Lecture09 - FIN2101 FIN2101 BUSINESS FINANCE II Module 8...

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Unformatted text preview: FIN2101 FIN2101 BUSINESS FINANCE II Module 8 Analysis of Leases Student Activities Student Activities Reading Text, Chapter 18 (pp. 652­61 only) Text Study Guide, Chapter 18 (part only) Study Book, Module 8 Tutorial Activities Self Assessment Activity 8.1 Text Study Guide, Chapter 18, T/F 1­2, M/C 1­4, Problem 1 Lease Finance Providers Lease Finance Providers Lease finance commitments, by type of lessor Source 1999-2000 2000-2001 2001-2002 Banks $3 135m $2 062m $1 905m Finance companies $2 556m $1 571m $1 812m General financiers $1 472m $1 580m $1 625m Other $ 744m $ 849m $1 271m Totals $7 908m $6 061m $6 613m Source: ABS, Year Book Australia 2003, Table 26.26 Assets Leased Assets Leased Lease finance commitments, by type of goods leased Type of Asset 1999-2000 2000-2001 2001-2002 MV & other transport $3 639m $2 529m $2 844m Construction & earth moving equipment $ 319m $ 217m $ 232m Agricultural machinery & equipment $ 328m $ 212m $ 220m Automatic data processing equipment & office machinery $1 996m $1 944m $2 124m Shop and office furniture, fittings & equipment $ 454m $ 343m $ 340m Other goods $1 171m $ 815m $ 857m Totals $7 907m $6 060m $6 617m Source: ABS, Year Book Australia 2003, Table 26.27 Definitions Definitions LEASE ­ A contract which grants a lessee the right to use an asset in return for periodic payments to the lessor. LESSOR ­ The owner of the asset. LESSEE ­ The party leasing the asset from its owner. Lease Document Lease Document Terms of the lease. Asset to be leased. Payments ­ when and how much? Obligations of lessee and lessor ­ who pays for insurance, maintenance, etc. Whether lessee may acquire the asset at the end of the lease. Cancellation provisions. Types of Leases Types of Leases Operating lease ­ short­term (5 years or less). The term of the lease is usually less than the economic life of the asset. Financial lease ­ more long­term. The economic life of the asset and the term of the lease are approximately equal. Basic characteristics of each covered in text, pp. 652­4. Operating Lease Operating Lease Risks and rewards rest with lessor. Generally cancellable at virtually no cost. Sum of lease payments less than the initial cost to the lessor. May have a separate or inclusive maintenance contract whereby the lessor assumes responsibility for maintenance of the asset ­ service or maintenance lease. Equipment reverts back to the lessor when lease is terminated. Finance Lease Finance Lease Lessee incurs most of the risks and enjoys most of the benefits. Lessee normally responsible for maintenance, etc. Non­cancellable by either party. Sum of lease payments exceeds the value of the leased asset. Lessee guarantees the residual value. Residual Value Residual Value An option for the lessee to purchase the asset cannot be explicitly provided for in the lease agreement. However, the lessee indemnifies the lessor for any loss resulting from the sale at the end of the lease term. Usually through the lessee purchasing the asset for the original residual value (usually between 10% and 40% of the original cost). Australian Case Australian Case Term generally less than economic life. Cancellable (by the lessee). Total of lease payments usually less than purchase price. Types of Financial Leases Types of Financial Leases Sale and Lease­Back Agreement text, pp. 653 Leveraged Lease text, pp.653­4 Sale and Lease­Back Agreement Sale and Lease­Back Agreement The owner of the asset sells it to another party (for an amount usually equal to its market value) who becomes the lessor by leasing it back to the former owner. Quite common in real estate. A way of generating cash without having to part with use of the asset. Leveraged Lease Leveraged Lease Often used to finance large­scale projects (typically in excess of $15 million). Lessor borrows most of the funds. Common where it is difficult to find a lessor who is able to finance the acquisition and able to absorb the full benefits of the tax deductibility of depreciation and interest costs. Parties to a Leveraged Lease Parties to a Leveraged Lease Broker ­ organises and manages the lease. Lender(s) ­ debt participants lending between 70% and 80% to the lessor. Lessor(s) ­ provide the balance of the funds. Lessee Advantages of Leases Advantages of Leases TO LESSOR: Cheap way of acquiring asset. Residual value. Retains ownership in case of default. Receives tax shields. Advantages of Leases Advantages of Leases TO LESSEE: Use of asset but avoids big cash outlay. Flexible way of acquiring use of an asset for a short period of time. For an operating lease, the burden rests with lessor who is responsible for maintenance, etc. Relatively low lease payments. Flexible finance. Disadvantages of Leases Disadvantages of Leases FOR LESSOR: Burden of maintenance, operating costs, etc (for operating lease). Loss of tax benefits advantage. Risk of obsolescence. Disadvantages of Leases Disadvantages of Leases FOR LESSEE: Burden of operating and maintenance costs (for financial lease). Risk of obsolescence. No direct access to tax benefits associated with ownership. Accounting for Operating Leases Accounting for Operating Leases Operating leases need not be capitalised. The basic features of an operating lease must be disclosed in a footnote to the firm’s financial statements. Accounting for Financial Leases Accounting for Financial Leases AAS17 requires explicit disclosure of financial lease obligations on the firm’s balance sheet. Lease payments under a financial lease must be capitalised, ie the PV of all lease payments is included as an asset and a corresponding liability on the balance sheet. Operating vs Financial Lease Operating vs Financial Lease The classification of a lease should depend on the economic substance of the transaction rather than a literal application of the guidelines in AAS17. Provided that substantially all of the risks and benefits associated with ownership are effectively transferred to the lessee, the lease is then a financial lease and should be capitalised. Tax Implications Tax Implications LESSOR: Benefit of depreciation tax savings (DTS). Lease payments received are taxable. LESSEE: Lease payments under a ‘genuine lease’ are tax deductible if the leased asset is used to generate taxable income. Setting Lease Rentals Setting Lease Rentals Manning Leasing wants to set a lease rate that provides it with a satisfactory risk­adjusted return. Manning’s after­tax return on leases is 6%, and its marginal tax rate is 30%. The cost of the asset involved is $150 000, and it will be depreciated over its 6­year life using the straightline method. Assume lease payments are in advance. Calculate the minimum annual lease payment that Manning should quote. Solution Solution Step 1 – Calculate PV of Ownership $150 000 PV = - $150 000 + × 0.30 × PVIFA0.06,6 6 = - $150 000 + ( $7 500 × 4.917 ) = - $150 000 + $36 877.50 = - $113 122.50 Step 2 – Calculate Minimum After-tax LPs $113 122.50 = LP + ( LP × PVIFA0.06,5 ) $113 122.50 = LP + 4.212 LP $113 122.50 LP = 5.212 LP = $21 704.24 Step 3 – Calculate Minimum Before-tax LPs LPB- tax LPA - tax = 1- T $21 704.24 = 1 - 0.30 = $31 006.06 Financial Evaluation of Leases Financial Evaluation of Leases Lease vs borrow and purchase. NPV of lease option must be cheaper than cost of an equivalent loan. Use the after­tax cost of debt as discount rate. Discount Rate Discount Rate Financial leases have the same characteristics of secured debt finance: the security is the leased asset; the lessor is the provider of the finance. Lease contract is considered to be the same as debt ­ impacts on the debt capacity and gearing ratio of the firm. Compare lease finance to debt finance. Leasing Example Leasing Example Purchase price $180 000 Depreciation ­ straightline to zero Annual lease payments $50 000 Before­tax cost of debt 10% p.a. Life (and lease period) 4 years Tax rate 30% Assumptions Assumptions All operating, maintenance and insurance costs are borne by the lessee. Lease payments are made at the end of the year (in arrears). Tax is in the same year. The company will be profitable over the 4 years of the lease. Option 1 ­ Purchase the Asset Option 1 ­ Purchase the Asset Time Period 0 1 2 3 4 Initial Outlay -180 000 DTS (Note 1) 13 500 13 500 13 500 13 500 NCF -180 000 13 500 13 500 13 500 13 500 DCF @ 7% (Note 2) 1 0.935 0.873 0.816 0.763 NPV = Present Value -180 000 12 623 11 786 11 016 10 301 -$134 274 Option 2 ­ Lease the Asset Option 2 ­ Lease the Asset Time Period 0 1 2 3 4 B-tax Tax Savings Lease on LP Payments (See Note 3) -50 000 -50 000 -50 000 -50 000 15 000 15 000 15 000 15 000 NCF DCF (@ 7%) Present Value -35 000 -35 000 -35 000 -35 000 0.935 0.873 0.816 0.763 NPV = -32 725 -30 555 -28 560 -26 705 -$118 545 Conclusion: Leasing is the lower cost alternative by $15 729. Incremental Analysis Approach Incremental Analysis Approach What is the advantage of leasing, if any? Time Period 0 1 2 3 4 Initial Cost Avoided 180 000 A-tax LP -35 000 -35 000 -35 000 -35 000 DTS Foregone -13 500 -13 500 -13 500 -13 500 NCF 180 000 -48 500 -48 500 -48 500 -48 500 DCF Present (@ 7%) Value 1 0.935 0.873 0.816 0.763 NPV = 180 000 -45 348 -42 341 -39 576 -37 006 $15 729 Conclusion: NPV > 0, lease. The NAL is $15 729. Lease Payments in Advance Lease Payments in Advance Time Period 0 1 2 3 4 Initial Cost Avoided 180 000 A-tax LP -35 000 -35 000 -35 000 -35 000 DTS Foregone -13 500 -13 500 -13 500 -13 500 NCF 145 000 -48 500 -48 500 -48 500 -13 500 DCF Present (@ 7%) Value 1 0.935 0.873 0.816 0.763 NPV = 145 000 -45 348 -42 341 -39 576 -10 301 $7 434 Conclusion: NPV > 0, lease. The NAL is $7 434. Salvage Value $40 000 End Year 4 Salvage Value $40 000 End Year 4 Time Period Initial Cost Avoided A-tax LP 0 1 2 3 4 180 000 -35 000 -35 000 -35 000 -35 000 DTS Foregone -13 500 -13 500 -13 500 -13 500 A-tax Salvage Value Foregone -28 000 NCF DCF (@ 7%) Present Value 145 000 -48 500 -48 500 -48 500 -41 500 1 0.935 0.873 0.816 0.763 NPV = 145 000 -45 348 -42 341 -39 576 -31 665 -$13 930 Conclusion: NPV < 0, borrow and purchase. ...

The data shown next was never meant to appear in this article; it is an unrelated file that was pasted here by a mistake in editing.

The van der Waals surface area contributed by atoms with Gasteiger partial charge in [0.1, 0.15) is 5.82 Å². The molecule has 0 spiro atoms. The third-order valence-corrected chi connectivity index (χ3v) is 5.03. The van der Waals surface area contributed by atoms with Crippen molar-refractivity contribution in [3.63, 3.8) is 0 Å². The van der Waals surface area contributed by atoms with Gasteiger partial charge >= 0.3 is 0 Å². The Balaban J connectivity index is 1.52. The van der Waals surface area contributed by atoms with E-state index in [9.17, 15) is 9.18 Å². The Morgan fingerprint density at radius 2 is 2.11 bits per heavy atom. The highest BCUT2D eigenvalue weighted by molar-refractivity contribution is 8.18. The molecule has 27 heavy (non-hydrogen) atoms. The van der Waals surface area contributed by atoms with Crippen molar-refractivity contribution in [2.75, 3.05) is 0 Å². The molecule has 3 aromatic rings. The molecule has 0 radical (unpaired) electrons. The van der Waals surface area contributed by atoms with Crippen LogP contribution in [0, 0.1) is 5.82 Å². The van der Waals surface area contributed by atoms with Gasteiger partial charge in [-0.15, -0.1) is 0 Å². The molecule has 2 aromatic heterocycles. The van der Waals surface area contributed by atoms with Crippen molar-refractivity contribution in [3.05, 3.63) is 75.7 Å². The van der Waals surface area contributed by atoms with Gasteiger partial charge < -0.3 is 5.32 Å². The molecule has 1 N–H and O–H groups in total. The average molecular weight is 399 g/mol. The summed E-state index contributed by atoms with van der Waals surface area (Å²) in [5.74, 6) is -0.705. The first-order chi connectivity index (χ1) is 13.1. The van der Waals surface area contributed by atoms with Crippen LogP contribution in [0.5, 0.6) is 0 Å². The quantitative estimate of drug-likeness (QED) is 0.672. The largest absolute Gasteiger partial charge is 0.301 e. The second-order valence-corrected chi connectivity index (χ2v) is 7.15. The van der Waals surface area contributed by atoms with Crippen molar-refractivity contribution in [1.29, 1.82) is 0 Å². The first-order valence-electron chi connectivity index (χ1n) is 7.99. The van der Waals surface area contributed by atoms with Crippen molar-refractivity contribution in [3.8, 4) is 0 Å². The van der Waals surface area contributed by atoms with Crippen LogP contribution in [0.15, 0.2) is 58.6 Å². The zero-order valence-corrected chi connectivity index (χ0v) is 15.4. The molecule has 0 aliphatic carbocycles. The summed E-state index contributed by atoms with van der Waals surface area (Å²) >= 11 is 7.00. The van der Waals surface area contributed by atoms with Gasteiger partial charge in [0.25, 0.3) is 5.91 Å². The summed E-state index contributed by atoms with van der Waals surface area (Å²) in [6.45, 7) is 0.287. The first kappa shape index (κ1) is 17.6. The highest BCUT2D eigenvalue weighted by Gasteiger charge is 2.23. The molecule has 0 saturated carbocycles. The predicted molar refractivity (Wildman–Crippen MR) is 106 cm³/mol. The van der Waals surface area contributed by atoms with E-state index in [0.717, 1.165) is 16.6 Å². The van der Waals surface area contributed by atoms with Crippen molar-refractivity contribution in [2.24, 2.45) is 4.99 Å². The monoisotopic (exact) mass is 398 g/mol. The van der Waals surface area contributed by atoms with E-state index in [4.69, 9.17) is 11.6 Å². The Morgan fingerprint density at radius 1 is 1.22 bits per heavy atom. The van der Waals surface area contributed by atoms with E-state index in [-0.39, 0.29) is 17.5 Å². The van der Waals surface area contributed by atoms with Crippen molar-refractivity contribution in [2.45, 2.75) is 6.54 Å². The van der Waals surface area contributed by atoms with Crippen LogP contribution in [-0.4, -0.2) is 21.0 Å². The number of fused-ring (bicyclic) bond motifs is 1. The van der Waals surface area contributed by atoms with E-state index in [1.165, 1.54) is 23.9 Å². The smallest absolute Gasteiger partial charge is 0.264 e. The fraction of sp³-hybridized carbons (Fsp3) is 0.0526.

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This note was uploaded on 12/06/2011 for the course BUSINESS Finance taught by Professor Qilei during the Summer '11 term at Tianjin University.